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Ready, Set, Sit! Helping New Teen Babysitters Find Safe Jobs
The teenager is ready to babysit. But are you willing to send her to a stranger’s house to take care of the children of people you don’t know well, or maybe not at all? Most babysitters start by sitting with relatives such as younger siblings and cousins or family friends. In fact, the most common babysitting job in the United States is babysitting younger school-age siblings. Another good first babysitting job is to get a teenager to watch over a relative’s or next-door neighbor’s child while the child’s mother is at home but doing other work. This way new caregivers can practice babysitting skills while the parents’ “safety net” is in place.
What if relatives and family friends are not a source of babysitting jobs for teenagers? In that case, as a parent, it’s only natural that you want to be involved in recruiting your teenager for the best and safest babysitting jobs. Suggest his name to your neighbors and co-workers, but be honest with yourself about your teen’s limitations. If she is just starting out as a babysitter, she should start by looking after just one (one is ideal!) or two children at a time. More than two children (especially due to environmental hazards) are too difficult to protect. Short babysitting jobs are also suitable for new babysitters. The work is too long if it is more than three hours when the children are awake and more than five hours when the children are sleeping.
Preschoolers (3–5 years old) are the best age group for young babysitters to start childcare. You should not let a young teenager start caring for babies or toddlers. She should not take care of a child under six months of age until she has at least two years of experience in childcare. For a child under the age of six months, there are too many risks associated with the techniques and it can lead to frustration. Despite the experience, a newborn (a baby less than a month old) is not a suitable babysitting job for a teenager.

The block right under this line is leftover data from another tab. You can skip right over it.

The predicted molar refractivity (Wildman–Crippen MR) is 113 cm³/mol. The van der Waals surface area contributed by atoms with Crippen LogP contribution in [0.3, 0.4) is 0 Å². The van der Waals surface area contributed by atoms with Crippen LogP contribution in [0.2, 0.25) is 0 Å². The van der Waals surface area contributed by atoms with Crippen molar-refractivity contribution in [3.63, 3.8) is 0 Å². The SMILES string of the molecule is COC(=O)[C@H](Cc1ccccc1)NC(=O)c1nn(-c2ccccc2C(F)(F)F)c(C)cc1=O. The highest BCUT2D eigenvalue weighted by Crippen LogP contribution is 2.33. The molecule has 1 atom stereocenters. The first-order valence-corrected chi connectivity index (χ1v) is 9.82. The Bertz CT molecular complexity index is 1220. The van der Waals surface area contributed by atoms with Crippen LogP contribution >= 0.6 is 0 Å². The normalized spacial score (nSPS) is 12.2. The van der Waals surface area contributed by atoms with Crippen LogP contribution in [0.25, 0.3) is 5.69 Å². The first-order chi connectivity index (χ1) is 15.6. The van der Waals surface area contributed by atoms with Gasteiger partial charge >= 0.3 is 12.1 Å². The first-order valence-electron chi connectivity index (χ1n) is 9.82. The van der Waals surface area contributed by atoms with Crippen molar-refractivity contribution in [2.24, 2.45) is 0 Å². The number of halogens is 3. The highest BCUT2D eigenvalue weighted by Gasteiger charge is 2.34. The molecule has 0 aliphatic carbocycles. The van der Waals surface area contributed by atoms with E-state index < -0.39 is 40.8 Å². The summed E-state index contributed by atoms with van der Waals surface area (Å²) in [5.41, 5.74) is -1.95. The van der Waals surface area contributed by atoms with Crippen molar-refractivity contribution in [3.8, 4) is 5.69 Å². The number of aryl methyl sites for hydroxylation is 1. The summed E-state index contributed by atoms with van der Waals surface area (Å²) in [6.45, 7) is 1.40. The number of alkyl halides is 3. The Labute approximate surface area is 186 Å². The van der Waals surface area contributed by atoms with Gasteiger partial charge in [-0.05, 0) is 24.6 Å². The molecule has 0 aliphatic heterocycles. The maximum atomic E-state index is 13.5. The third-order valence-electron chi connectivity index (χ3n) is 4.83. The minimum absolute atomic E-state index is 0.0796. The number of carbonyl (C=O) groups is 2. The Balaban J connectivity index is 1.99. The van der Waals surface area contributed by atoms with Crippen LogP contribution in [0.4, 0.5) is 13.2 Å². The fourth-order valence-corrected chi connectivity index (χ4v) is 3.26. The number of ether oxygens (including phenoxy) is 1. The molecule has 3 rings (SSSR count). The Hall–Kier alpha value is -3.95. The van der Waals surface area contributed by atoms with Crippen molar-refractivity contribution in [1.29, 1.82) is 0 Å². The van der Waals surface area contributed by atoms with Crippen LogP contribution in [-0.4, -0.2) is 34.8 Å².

The teenager should also avoid accepting a summer nanny job where he will babysit every day. Even during the school year, he shouldn’t accept work for both weekend nights. As a young teenager, he needs time to be a “kid” himself and allows time for spontaneous events with friends. Daily chores are far too demanding for the development level of a young teenager.
You can help your teen help himself! Suggest that she tell her teachers that she has started babysitting. Or ask him to ask his friends or older brother or sister to substitute his name when they are not available. (References still need to be checked!) A teenage babysitter can also volunteer as a babysitter with familiar families in a church or synagogue nursery. When parents pick up their child, they have the opportunity to see how he interacts with their child. Showing how much he likes the kids is the best way to get a parent’s attention and babysitting job.
With your help, teenagers can also gain attention by marketing their availability safely. Help her make a flyer, letter, or business card that includes her name, phone number, nanny hours, school night curfews, fee, and if she’s taken a nanny training course. If he’s handing out flyers, it’s always better to deliver them in person rather than just putting them in mailboxes. (It gives the adult a chance to ask questions and the teen a chance to meet his parents.) Don’t let him post his name and phone number in a public place or online! He must not give personal information over the phone, on flyers or on the Internet that endangers his safety. Accepting babysitting jobs from strangers should not be allowed! Remind your teen caregiver that she shouldn’t be in such a rush to get a job that she puts herself at risk.
Babysitting young teens for the first time can be an exciting milestone for them, but a stressful one for their parents. However, taking on the role of a new babysitter does not mean immediately moving to the seat of strangers. Young nannies can gain the confidence and experience they need by transitioning to childcare work with family, friends and neighbors. With careful marketing and parental help, young nannies can also safely introduce themselves to other potential employers and grow their new babysitting business!
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